Each year, during new student orientation, Sean Serluco, a Counseling and Psychological Services (CAPS) liaison dedicated to the Law School, tells students how they can take advantage of the services it provides, including individual therapy in consultation with faculty and administration. Along with Susan Spies Roth (JD ’06), associate dean and dean of students, Serluco helps debunk myths that could deter students from utilizing psychological services. They may be worried, for instance, that seeking help could become an issue with the “character and fitness” part of the bar exam. “Students might think, ‘If I go to CAPS, I’m not going to be admitted [to the bar].’ But that couldn’t be further from the truth,” Roth says, noting that most jurisdictions don’t ask about mental health at all, or ask only whether an individual has a mental health issue that will impede their ability to practice law. Her anecdotal observation: “If you meet 10 lawyers, nine of them have been or are currently in therapy.”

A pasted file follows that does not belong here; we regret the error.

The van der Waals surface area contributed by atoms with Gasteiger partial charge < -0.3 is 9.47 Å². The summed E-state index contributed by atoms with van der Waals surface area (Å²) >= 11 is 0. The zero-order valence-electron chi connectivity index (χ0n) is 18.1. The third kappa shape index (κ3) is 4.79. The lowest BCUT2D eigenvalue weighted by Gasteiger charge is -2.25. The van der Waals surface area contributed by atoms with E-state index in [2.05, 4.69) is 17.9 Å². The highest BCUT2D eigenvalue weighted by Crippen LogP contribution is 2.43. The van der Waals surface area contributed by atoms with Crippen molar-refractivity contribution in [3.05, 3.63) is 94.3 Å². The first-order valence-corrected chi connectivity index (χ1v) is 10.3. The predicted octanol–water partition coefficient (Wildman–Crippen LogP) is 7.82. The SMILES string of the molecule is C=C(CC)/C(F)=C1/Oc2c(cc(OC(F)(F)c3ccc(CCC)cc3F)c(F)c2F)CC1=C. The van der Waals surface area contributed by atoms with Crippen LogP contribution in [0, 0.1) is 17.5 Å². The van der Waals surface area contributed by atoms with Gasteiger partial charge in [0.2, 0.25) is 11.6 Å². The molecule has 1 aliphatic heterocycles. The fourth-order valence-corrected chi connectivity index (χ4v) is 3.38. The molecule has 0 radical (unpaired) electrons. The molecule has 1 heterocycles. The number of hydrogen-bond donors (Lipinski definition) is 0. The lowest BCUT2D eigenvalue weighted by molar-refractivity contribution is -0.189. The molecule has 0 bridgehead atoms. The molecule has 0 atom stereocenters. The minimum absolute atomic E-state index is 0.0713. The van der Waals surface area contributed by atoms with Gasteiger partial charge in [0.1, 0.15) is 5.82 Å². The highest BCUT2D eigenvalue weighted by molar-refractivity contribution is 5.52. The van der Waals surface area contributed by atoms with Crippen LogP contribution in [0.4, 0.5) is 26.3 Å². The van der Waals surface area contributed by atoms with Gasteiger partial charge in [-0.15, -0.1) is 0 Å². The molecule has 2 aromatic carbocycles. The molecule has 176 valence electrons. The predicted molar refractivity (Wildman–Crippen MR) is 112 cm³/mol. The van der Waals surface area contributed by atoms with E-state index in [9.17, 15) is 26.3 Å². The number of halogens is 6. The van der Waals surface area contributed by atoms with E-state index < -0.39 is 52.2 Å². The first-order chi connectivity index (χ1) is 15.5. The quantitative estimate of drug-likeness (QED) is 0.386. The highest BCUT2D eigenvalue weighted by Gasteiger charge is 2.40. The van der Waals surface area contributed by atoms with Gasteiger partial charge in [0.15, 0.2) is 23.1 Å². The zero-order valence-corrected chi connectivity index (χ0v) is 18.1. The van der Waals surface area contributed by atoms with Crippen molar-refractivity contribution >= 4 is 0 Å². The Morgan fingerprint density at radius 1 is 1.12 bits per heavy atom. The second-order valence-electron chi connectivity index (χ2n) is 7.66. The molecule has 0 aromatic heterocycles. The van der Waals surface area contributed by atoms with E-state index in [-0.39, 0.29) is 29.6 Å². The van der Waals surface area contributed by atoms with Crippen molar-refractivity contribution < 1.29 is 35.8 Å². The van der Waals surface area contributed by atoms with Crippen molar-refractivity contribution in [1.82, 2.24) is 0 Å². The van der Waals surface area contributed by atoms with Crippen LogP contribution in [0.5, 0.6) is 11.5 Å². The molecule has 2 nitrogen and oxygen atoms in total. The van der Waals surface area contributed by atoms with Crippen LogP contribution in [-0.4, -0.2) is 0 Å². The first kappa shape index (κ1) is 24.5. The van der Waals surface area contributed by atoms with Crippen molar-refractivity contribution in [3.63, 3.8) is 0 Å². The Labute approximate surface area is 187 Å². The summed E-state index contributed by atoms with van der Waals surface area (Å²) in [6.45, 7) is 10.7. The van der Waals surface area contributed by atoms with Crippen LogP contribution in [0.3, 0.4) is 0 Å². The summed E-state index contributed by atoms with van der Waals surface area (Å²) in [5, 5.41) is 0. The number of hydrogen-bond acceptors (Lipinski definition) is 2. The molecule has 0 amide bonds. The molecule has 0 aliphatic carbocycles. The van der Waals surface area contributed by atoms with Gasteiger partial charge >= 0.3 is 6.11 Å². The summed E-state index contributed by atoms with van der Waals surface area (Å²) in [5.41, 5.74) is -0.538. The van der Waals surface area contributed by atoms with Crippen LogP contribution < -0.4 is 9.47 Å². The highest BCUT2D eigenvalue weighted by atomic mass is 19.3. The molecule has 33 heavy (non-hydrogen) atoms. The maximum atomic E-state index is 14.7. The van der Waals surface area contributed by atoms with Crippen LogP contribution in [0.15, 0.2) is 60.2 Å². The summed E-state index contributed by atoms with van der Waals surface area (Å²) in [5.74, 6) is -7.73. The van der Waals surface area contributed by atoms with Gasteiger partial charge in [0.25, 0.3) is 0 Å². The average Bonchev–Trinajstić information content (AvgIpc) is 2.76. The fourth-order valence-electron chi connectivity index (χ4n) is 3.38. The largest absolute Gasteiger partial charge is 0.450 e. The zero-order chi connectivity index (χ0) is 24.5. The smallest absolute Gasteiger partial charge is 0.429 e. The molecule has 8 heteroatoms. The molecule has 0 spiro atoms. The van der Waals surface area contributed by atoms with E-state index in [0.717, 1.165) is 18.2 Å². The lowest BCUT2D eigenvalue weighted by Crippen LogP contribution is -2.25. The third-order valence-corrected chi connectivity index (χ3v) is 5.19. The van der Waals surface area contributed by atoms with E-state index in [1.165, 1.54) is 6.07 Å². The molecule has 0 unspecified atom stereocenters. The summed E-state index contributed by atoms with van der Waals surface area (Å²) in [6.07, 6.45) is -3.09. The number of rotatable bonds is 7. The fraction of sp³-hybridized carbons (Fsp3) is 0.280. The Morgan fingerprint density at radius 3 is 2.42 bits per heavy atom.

While CAPS offers ongoing counseling, it also hosts Let’s Talk sessions, where students can drop in for an informal consultation and get referrals to local mental health providers with whom “they can stay connected as they transition into law practice,” Roth says.
Shannon Bartlett, associate dean of inclusion and engagement, helps ensure that minority students are aware of the counseling available for issues unique to them, like microaggressions or stereotype threat. “We try to normalize help-seeking behavior and help students realize that these are things we all struggle with, whether you’re a 1L or a 40-something in a senior role,” says Bartlett. She notes that members of certain minority or international communities don’t always embrace mental health resources. “Historically, people who were providing those resources weren’t well-versed in the specific experiences of members from marginalized or under-represented communities,” she says.